Updated: Apr 18
If you're struggling with e-learning, YOU ARE NOT ALONE.
Most of us were not taught to teach this way. It is not your fault. You are NOT incompetent (I actually had a teacher say this about herself and it broke my heart). If you are reading this post, I can pretty much guarantee that you are doing a DARN good job given your circumstances. You are making lemonade with some not-so-juicy lemons.
If your students are anything like mine, they are at home with busy, overwhelmed parents. They may or may not have access to strong wifi. Some of my students don't have a shared language with their parents. IT. IS. HARD.
I wanted to share 5 things that are working for me right now, and hopefully they'll help you out a bit.
TIP #1: Plan Your Week in Advance.
Every Friday, I make my plan for the following week. Before you think "Are you crazy!? That's too much work," please keep reading. I promise it saves me a TON of time. I write down my schedule as if it were a regular school week. Then, I fill it in as if I were planning for my classes. The difference is I plan a WHOLE lot less for each class (see #4). I make sure each thing is doable and builds on the child's prior knowledge. Then, I automate each piece of material to pop up on Google Classroom at 6:00 am the day I want the student to do it. I post videos of myself signing, links to activities, questions and more. I usually film all of the videos the Friday prior. Apart from the fact that my students may think I wear the same clothes every day, it's pretty awesome.
TIP #2: Try to get some face time.
With all my planning done the week before, the school week is a good time to get some face time with the kids and check on their learning. Depending on your school's regulations, set up a time to meet through the student's parents. I teach middle schoolers, so I have them or their parents fill out my appointment calendar on www.calendly.com (it's free!). That way I can give students 1:1 time and help out with their work for the week. For students, seeing your face can make all the difference. I have had some beautiful reunions in the form of tutoring sessions this past week. For the students that don't show up often, call/email their parents a day in advance and let them know when you'd like to schedule a session.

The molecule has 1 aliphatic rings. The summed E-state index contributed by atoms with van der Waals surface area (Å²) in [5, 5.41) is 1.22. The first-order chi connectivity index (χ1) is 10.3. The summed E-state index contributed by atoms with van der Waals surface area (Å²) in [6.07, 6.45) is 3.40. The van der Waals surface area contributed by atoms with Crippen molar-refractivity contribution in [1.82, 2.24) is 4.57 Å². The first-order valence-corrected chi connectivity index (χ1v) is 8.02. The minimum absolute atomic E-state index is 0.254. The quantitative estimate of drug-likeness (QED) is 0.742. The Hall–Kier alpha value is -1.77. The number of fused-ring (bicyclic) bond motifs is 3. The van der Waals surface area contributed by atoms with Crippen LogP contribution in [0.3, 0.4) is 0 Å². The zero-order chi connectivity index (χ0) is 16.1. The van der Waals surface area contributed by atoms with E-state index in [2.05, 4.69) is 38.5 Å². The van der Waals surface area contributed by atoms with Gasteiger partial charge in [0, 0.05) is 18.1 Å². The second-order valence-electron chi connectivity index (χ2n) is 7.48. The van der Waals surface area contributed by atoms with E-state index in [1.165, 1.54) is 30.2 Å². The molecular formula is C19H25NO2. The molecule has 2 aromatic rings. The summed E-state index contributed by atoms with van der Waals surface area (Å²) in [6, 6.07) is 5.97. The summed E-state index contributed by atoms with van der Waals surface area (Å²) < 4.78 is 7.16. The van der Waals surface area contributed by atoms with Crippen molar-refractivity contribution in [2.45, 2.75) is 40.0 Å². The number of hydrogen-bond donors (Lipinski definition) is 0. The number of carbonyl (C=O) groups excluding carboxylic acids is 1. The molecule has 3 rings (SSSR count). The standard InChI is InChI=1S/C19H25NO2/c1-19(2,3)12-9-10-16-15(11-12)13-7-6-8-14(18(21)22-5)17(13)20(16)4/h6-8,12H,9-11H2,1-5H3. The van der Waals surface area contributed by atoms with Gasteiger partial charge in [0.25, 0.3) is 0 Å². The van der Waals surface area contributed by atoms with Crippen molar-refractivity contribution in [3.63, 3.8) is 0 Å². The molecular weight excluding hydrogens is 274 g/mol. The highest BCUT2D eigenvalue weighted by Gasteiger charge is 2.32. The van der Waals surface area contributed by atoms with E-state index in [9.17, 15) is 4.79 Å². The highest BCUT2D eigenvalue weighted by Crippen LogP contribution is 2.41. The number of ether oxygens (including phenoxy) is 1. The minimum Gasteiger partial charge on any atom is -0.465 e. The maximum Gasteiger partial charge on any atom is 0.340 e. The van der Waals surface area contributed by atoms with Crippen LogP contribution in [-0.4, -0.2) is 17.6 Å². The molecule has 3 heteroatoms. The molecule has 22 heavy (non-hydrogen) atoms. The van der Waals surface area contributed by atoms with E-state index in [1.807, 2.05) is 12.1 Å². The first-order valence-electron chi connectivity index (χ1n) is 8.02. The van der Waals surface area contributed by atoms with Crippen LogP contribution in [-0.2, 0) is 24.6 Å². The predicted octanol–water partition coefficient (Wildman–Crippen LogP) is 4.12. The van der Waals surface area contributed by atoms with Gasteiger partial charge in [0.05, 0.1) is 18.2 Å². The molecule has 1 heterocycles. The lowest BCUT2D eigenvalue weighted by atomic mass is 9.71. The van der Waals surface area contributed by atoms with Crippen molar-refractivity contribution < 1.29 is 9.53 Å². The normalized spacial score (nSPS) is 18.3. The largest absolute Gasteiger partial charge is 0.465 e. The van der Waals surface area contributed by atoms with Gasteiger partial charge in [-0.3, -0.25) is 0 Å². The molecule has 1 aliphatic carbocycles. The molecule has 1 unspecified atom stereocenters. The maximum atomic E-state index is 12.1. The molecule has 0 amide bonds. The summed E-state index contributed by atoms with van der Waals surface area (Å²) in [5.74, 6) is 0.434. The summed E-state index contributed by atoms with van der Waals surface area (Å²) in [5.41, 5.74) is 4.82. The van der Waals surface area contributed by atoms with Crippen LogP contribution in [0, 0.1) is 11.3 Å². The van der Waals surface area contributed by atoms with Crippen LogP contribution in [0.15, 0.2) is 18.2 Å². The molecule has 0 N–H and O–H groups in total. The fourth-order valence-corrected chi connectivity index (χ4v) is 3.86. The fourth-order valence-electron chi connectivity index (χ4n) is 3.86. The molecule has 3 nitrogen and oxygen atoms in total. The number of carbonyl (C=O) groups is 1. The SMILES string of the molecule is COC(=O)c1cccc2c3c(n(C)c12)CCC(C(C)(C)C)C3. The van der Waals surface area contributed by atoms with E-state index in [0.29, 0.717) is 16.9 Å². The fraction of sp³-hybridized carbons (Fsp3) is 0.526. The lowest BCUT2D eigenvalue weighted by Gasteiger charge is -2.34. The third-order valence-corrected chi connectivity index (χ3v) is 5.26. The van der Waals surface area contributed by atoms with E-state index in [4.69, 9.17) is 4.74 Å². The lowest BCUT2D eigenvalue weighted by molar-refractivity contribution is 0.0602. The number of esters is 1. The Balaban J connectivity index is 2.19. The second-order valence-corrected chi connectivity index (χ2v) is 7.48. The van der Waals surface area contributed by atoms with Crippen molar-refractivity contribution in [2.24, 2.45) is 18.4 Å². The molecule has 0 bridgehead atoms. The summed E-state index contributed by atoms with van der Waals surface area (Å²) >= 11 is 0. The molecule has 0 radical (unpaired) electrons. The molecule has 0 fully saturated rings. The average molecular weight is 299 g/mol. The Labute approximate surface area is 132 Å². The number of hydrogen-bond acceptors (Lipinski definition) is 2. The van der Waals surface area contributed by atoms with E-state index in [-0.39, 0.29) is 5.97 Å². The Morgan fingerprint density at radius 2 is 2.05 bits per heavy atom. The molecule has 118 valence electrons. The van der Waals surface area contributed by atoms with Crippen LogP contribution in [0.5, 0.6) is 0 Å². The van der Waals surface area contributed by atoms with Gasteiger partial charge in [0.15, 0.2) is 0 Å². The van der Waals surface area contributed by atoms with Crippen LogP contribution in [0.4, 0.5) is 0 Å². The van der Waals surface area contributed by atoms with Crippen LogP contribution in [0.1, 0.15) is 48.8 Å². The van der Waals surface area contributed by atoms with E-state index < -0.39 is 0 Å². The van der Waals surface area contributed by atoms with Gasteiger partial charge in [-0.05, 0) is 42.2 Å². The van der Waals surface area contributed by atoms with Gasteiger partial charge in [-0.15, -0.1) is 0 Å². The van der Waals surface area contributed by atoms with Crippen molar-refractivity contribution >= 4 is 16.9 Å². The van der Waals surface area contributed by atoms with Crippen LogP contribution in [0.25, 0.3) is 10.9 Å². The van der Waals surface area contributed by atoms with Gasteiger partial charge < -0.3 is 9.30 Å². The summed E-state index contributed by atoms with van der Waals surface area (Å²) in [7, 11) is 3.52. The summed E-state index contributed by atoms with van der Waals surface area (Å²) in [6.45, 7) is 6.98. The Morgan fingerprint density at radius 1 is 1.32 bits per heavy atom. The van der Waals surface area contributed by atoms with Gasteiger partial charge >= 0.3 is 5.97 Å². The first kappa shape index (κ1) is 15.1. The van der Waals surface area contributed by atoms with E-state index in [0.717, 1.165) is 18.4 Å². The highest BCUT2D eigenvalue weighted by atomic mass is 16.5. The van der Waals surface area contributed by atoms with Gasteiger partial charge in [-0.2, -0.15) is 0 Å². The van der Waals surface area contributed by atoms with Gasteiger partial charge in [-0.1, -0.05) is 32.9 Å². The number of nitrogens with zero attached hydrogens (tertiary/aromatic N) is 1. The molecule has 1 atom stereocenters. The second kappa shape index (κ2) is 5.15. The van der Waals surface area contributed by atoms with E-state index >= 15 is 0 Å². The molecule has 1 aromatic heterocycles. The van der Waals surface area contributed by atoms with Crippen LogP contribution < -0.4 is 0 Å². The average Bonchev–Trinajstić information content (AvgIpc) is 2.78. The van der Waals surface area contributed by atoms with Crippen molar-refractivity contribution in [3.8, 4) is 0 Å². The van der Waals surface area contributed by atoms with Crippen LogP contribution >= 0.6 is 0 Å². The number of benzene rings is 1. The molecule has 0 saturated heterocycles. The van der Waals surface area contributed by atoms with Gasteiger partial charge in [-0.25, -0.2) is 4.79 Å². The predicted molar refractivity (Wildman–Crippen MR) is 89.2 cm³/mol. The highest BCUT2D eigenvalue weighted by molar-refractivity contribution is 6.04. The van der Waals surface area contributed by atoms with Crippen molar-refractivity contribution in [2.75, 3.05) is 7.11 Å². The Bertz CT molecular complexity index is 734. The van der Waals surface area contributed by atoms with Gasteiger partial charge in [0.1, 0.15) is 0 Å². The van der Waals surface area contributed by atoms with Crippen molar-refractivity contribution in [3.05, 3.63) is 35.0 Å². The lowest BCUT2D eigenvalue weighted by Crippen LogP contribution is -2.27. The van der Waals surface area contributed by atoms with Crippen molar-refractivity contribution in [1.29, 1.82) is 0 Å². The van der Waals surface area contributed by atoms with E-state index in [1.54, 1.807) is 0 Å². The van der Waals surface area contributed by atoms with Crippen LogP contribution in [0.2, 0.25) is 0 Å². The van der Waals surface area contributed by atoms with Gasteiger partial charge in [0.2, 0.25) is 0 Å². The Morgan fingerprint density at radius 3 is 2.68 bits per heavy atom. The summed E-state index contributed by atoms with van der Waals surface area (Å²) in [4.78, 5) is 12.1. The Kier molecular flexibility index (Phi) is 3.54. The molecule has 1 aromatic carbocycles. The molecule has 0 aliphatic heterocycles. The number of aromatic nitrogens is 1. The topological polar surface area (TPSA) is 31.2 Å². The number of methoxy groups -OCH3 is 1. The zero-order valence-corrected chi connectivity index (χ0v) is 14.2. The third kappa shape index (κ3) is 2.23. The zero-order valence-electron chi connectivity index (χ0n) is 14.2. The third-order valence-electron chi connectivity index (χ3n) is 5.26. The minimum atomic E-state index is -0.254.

TIP #3: Talk, talk, talk to parents!
Remember that plan you made in #1? Send a version of that to the parents every week so they know what to expect. Let parents know where and how they can reach you. Although parents have varying levels of involvement, it is good for them to know that they're not alone either! Make sure to give POSITIVE news, too. If their kid is doing great, shoot them an email and let them know. If they need to turn something in, or don't get a concept, reach out and schedule a time that you can help them. If you feel like you're being a tad annoying, you're doing it right.
TIP #4: Adjust your expectations. I think this is the hardest part for us high-achieving educators. As you've heard a thousand times, we are living in unprecedented times. We have to adjust our expectations accordingly. While I never dreamed I would ask my middle schoolers to do just 5 math questions for homework, I am doing that now. The truth is, it keeps me and the students from being completely overwhelmed. Academics are important. We need to educate our students. But we also have to do our best to make sure our students are mentally able to learn. Overwhelming them with work (and thus overwhelming YOURSELF with work) is probably not the best route to take. Instead, focus on engagement, fun and mental well-being.
TIP #5: Use ONLINE Resources!!! The internet is your friend!
We are living in a time of abundant resources and a magical thing called the INTERNET. The beauty of the internet is that it is full of resources from people all over the globe, and you can still access it during this pandemic. There are countless websites that I love to use with my students. I do find that the best ones are paid (you get what you pay for, I guess!) but there are quite a few freebies out there too.
Here are some of my favorites:
1. www.readinga-z.com - totally worth the price - great for leveled reading.
2. www.teacherspayteachers.com - make sure you look for tech-friendly options!
3. www.brainpop.com - Great for some, but language not being adjusted makes it difficult for most of my kiddos - I will sometimes show these and interpret them in ASL.
4. www.freckle.com - again, language is the main obstacle, but lots of resources!
5. www.modalmath.com - YES, I use it as a teacher, too. In fact, I originally made it because nobody else would and I absolutely NEEDED it for my DHH kids. It is now making my life (and the lives of fellow teachers and parents) so much simpler.
If you have a teacher friend that this could help, go ahead and send this to them.
As always, if you want to start your free trial of Modal Math (and save some precious planning time), click here --> www.modalmath.com/sign-up. .
And remember, you are doing a spectacular job.